Remember that You Are Capable, Powerful, and Worthy

There were days when we felt deflated, unmotivated, and incapable.  Some days we wanted to give up.  We had to remind each other that we were fully capable and worthy of everything we dreamed of, and that every day, and every task completed, brought us closer to achieving our goals.  We often referred to this quote by Marianne Williamson, to strengthen our resolve:

Our deepest fear is not that we are inadequate.  Our deepest fear is that we are powerful beyond imagination.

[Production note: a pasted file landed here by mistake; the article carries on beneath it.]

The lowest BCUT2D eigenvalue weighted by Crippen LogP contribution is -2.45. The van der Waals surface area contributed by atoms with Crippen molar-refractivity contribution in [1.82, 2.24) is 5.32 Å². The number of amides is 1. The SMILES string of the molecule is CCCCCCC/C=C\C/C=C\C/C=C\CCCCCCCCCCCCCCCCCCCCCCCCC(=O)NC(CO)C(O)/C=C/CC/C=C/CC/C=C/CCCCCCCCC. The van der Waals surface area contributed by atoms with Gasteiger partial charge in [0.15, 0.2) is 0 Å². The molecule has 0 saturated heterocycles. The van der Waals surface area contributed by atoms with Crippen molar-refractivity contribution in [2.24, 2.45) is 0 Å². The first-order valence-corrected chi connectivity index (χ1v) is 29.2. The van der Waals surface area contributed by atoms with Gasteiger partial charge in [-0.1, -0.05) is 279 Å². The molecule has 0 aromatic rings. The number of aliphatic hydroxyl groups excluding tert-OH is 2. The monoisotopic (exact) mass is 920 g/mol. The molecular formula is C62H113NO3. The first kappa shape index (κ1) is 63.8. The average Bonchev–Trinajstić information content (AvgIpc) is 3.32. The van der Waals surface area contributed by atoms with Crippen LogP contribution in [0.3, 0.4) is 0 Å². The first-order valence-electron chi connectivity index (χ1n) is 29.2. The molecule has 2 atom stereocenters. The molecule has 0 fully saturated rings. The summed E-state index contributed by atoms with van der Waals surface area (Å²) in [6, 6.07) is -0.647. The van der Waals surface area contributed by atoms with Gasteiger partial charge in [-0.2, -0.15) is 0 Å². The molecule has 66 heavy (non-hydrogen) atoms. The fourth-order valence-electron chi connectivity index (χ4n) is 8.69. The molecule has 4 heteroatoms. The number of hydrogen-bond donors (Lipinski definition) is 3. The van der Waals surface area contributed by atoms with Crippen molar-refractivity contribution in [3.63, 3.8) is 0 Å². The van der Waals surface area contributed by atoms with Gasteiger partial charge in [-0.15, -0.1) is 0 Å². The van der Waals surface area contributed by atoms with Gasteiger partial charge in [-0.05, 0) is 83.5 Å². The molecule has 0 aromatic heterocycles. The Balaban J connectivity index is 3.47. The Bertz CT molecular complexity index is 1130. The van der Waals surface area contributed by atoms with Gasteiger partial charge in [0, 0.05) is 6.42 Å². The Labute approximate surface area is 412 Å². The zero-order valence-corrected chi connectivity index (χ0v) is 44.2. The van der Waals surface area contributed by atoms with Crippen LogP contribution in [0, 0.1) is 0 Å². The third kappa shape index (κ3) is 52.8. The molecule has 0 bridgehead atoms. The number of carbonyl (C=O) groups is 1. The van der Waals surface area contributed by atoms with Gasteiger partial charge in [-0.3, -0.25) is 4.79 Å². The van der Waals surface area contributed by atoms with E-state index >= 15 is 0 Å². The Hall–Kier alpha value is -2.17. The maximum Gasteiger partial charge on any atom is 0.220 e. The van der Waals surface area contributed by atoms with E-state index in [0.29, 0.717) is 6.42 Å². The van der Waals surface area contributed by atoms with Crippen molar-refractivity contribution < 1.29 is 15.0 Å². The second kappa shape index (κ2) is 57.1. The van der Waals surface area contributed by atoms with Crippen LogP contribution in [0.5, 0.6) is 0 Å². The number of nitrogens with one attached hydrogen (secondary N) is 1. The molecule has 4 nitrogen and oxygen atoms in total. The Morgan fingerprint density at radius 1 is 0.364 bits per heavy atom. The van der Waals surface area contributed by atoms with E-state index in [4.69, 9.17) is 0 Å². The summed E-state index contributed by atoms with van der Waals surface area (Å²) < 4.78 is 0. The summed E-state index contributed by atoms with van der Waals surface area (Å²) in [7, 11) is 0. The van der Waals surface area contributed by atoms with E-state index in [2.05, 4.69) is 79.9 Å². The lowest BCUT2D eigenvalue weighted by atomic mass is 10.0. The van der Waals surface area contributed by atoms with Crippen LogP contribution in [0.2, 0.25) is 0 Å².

It is our light more than our darkness which scares us.  While we allow our light to shine, we unconsciously give permission for others to do the same.  When we liberate ourselves from our own fears, simply our presence may liberate others.”

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What about you?  What methods have you incorporated into your life to help you achieve your goals and dreams?   Please leave your words of wisdom in the comments section so that we can all benefit from them.


12 comments to It’s But a Dream

  • Wow! Fantastic post Sheila!

    Your words are a fantastic reminder that small even tiny persistent steps are a powerful force in accomplishing big ideas. So often we put off our dreams because they seem so huge and improbable and we forget that everyday we make small choices to either stay the same or to improve our lives in the direction we wish.